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Good day friends!

 

School has kept me very busy and blog posts are a little infrequent. I can finally share my progress in combining hand-stitching and the phenomenal designs included in the new Janome S9 which I'm lucky enough to have for a short time to test out. Hope you enjoy it and/or learn a few tips here and there. 

 

Slow Stitching meets the Janome Skyline 9!

 

Late spring last year I got this crazy idea that I would learn to sit still and hand-stitch. With a very busy schedule, hand-stitching isn’t particularly convenient but that is precisely why I fell in love with it. Now I spend a few hours a week practicing my slow stitching and share this love with all of the friends that will listen.

 

When the Janome Skyline 9 became available, I jumped for joy because some of the built-in embroidery designs are Sashiko! I have been working on this project for many months on and off. I hope you stick around as I take you on a Sashiko tour of built-in designs on the S9.

 

My featured panel project combines my love for Sashiko hand-stitching and machine embroidery. It is not everyday that your embroidery machine compliments your favorite technique so well. I plan to use my panels to create a queen size quilt and matching pillow.

 

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About the Project:

 

If you decide to give this project a whirl, you can create your own panel of embroidered Sashiko designs from the S9 instead of fitting the designs between the hand-stitched pre-printed,  squares.

 

Sashiko Project:

 

Janome Skyline 9

Embroidery foot

Rayon thread

White bobbin thread

Sulky sticky fabri-like wash away stabilizer (not paper)

OESD fusible polymesh stabilizer

RE20 machine hoop & template

Olympus Preprinted Sashiko patchwork panel 20”

 

Steps:

 

Stabilize your fabric with the iron-on fusible stabilizer

 

Hoop the sticky wash away stabilizer and place a corner of your Sashiko panel on the hoop covering the entire area, press down gently to smooth out wrinkles.

        

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You can see from the photo above, that I had started the hand-stitching portion of the project. This made it easier to see where the “empty” patchwork squares are located. These are the spots where the embroidery designs will go.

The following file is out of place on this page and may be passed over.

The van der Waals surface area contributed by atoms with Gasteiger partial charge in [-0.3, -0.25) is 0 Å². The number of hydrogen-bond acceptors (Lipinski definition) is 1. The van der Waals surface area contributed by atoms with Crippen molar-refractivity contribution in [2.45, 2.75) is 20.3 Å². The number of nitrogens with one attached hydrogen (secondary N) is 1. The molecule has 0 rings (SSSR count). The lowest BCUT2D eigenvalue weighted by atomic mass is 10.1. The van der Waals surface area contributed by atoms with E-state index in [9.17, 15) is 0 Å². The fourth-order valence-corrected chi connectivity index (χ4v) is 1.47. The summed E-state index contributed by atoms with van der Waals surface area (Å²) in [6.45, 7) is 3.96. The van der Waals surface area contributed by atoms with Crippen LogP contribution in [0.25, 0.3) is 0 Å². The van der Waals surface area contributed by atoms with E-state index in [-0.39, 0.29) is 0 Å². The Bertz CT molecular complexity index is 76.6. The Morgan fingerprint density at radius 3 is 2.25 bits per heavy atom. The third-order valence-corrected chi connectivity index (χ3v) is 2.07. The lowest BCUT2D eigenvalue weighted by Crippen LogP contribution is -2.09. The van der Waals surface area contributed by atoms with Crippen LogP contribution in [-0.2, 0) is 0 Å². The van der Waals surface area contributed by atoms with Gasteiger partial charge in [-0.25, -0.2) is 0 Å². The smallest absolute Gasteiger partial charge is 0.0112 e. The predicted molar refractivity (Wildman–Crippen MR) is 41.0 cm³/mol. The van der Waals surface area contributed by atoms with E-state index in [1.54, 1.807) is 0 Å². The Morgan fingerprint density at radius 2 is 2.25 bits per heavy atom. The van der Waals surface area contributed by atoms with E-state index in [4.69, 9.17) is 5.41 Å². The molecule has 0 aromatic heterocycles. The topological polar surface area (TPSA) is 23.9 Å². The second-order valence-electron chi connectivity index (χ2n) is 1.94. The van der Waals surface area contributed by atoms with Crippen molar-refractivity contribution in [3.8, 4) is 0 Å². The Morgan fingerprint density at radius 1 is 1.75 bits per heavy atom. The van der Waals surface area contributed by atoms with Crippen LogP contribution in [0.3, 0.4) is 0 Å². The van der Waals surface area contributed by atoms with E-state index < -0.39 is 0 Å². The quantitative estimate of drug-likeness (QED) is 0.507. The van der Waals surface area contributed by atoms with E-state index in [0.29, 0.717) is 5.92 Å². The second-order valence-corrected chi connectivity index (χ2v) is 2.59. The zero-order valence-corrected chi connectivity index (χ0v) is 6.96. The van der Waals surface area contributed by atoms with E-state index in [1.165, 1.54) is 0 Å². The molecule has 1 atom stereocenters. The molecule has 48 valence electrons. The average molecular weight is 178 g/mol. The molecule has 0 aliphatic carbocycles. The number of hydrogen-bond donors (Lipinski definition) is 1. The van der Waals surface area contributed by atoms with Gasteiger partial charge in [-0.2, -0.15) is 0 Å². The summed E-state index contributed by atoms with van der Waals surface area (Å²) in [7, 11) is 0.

Use the template for the RE20 hoop to visualize where your designs will appear in relation to the editing screen.

 

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There are 4 built-in Sashiko designs that worked well for the blank patchwork square on the panel. Select from the square designs available for SQ14a hoop.

 

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Now the fun part!

 

I shrunk the designs to 93% to ensure that they fit in the designated areas. To reduce the design simply use the icon to the right of the trash can as seen on the editing window above. Tip: to preserve materials embroider multiple designs per hooping.      

     

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There is another great built-in feature on the S9 and that is the “tracing outline” icon found underneath the yellow flower. This allows you to see the area where your embroidery design will appear; it uses tacking stitches that can be removed easily after your design is embroidered.

 

Trace the outline before embroidering your design    

 

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One of the designs I had hand-stitched was also available as an embroidery design on the S9 so I put them side by side and they compliment each other beautifully.


Continue embroidering the Sashiko patterns as desired

 

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As with every creative pursuit, practice matters. This is my second attempt at working with this type of panel. When I started this process last fall, my first few attempts had some misses mainly because I was impatient and the designs I chose were bigger than I had anticipated.

 

The 2nd panel on the bottom portion of the photo below, looks better because I used S9 features for success, like the tracing outline and templates as well as patience.

 

I hope you will give Sashiko stitching a chance, whether you hand stitch your project or use a combination of slow stitching and machine embroidery methods. I fall more and more in love with this technique because of how it is helping refine my love for sewing, attention to detail and the creative process in general.

 

Cheers to a machine that can keep up with us.

 

Happy Spring Friends!

 

Love,

Maday

 

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